It is what it is

Two of our series on some of the “unluckiest” teams in sports takes a step off of the football field and onto the football pitch, but this time I’m referring to futbol, also known as soccer in the US. Last issue we looked at Notre Dame and the constant hype surrounding them in the past decade and the lack of success Notre Dame had on the football field meeting those expectations, let alone ever getting remotely close to exceeding those expectations. This issue I want to look at a similar type of team. I’ll look at a team steeped in history, a tradition for success, and an international fan base, and of course, a team that just can’t seem to ever get the pieces of the puzzle together in the past. To find such a team, a trip to North London is in order, with an end destination of Emirates Stadium, home of the Arsenal Gunners.

Let me start by saying that Arsenal is by no means a club whose trophy chest is barren. In fact, it would be a fair statement to say that, historically, Arsenal has been one of the most successful clubs in the English Premier League. They have collected 13 titles and won a total of 12 English tournaments, but they have lacked a winning tradition as of late. Arsenal did win the league title during the 2003-2004 season, but have yet to win anything since then except the consolation prize that is the English FA Cup.

In fact, Arsenal fans were so desperate to win a title that during the 2010-2011 season, Arsenal’s manager Arsene Wegner decided to field a squad of his best players during the League Cup. The League Cup is a tournament in which most clubs decided to send out their young prospects, teenagers, and give them playing experience; yet Arsenal was so desperate for a trophy that they fielded their squad at full strength. Predictably, they lost in the final to Birmingham City. Let me give you a comparison: that is the equivalent of the New England Patriots making all of its starters play the entire preseason with the hopes of having the best preseason record, but in the end, they still lose to the St. Louis Rams during the last week. In order to explain how Arsenal got to this point, we need to take a step back a few years and explore the causes of mounting frustration for the Gunners.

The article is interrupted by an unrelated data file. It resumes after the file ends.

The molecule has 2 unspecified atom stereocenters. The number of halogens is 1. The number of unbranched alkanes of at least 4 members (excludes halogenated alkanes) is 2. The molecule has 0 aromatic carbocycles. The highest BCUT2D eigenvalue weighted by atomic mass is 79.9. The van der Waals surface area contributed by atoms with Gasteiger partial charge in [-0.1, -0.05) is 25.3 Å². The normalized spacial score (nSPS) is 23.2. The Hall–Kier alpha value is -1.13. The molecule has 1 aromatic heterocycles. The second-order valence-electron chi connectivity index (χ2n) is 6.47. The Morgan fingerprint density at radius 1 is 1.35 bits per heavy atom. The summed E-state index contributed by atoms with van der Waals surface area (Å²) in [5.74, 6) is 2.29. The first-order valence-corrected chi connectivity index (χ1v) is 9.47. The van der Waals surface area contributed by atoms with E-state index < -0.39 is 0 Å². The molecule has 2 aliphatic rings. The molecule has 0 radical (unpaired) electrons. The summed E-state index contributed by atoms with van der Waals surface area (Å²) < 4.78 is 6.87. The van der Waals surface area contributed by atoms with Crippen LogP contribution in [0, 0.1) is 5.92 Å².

Arsenal’s most recent successes began in the late 90s with the appointment of Arsene Wegner as manager of Arsenal. The Frenchman changed the style of play at Emirates to a more flowing and creative game type, brought in several foreign players to help implement his new strategy, and the Gunners quickly found success. In fact, during Arsenal’s championship run during the 2003-2004 season, Arsenal never lost a match in all 49 matches that they played that season. Wegner was called genius with his new strategy, and the future looked bright for Arsenal, especially considering the talent they had on their roster. Arsenal never experienced a precipitated fall into the doldrums of underachievement and mediocrity. Instead, it was more like a gradual climb down a slippery slope of the transfer market.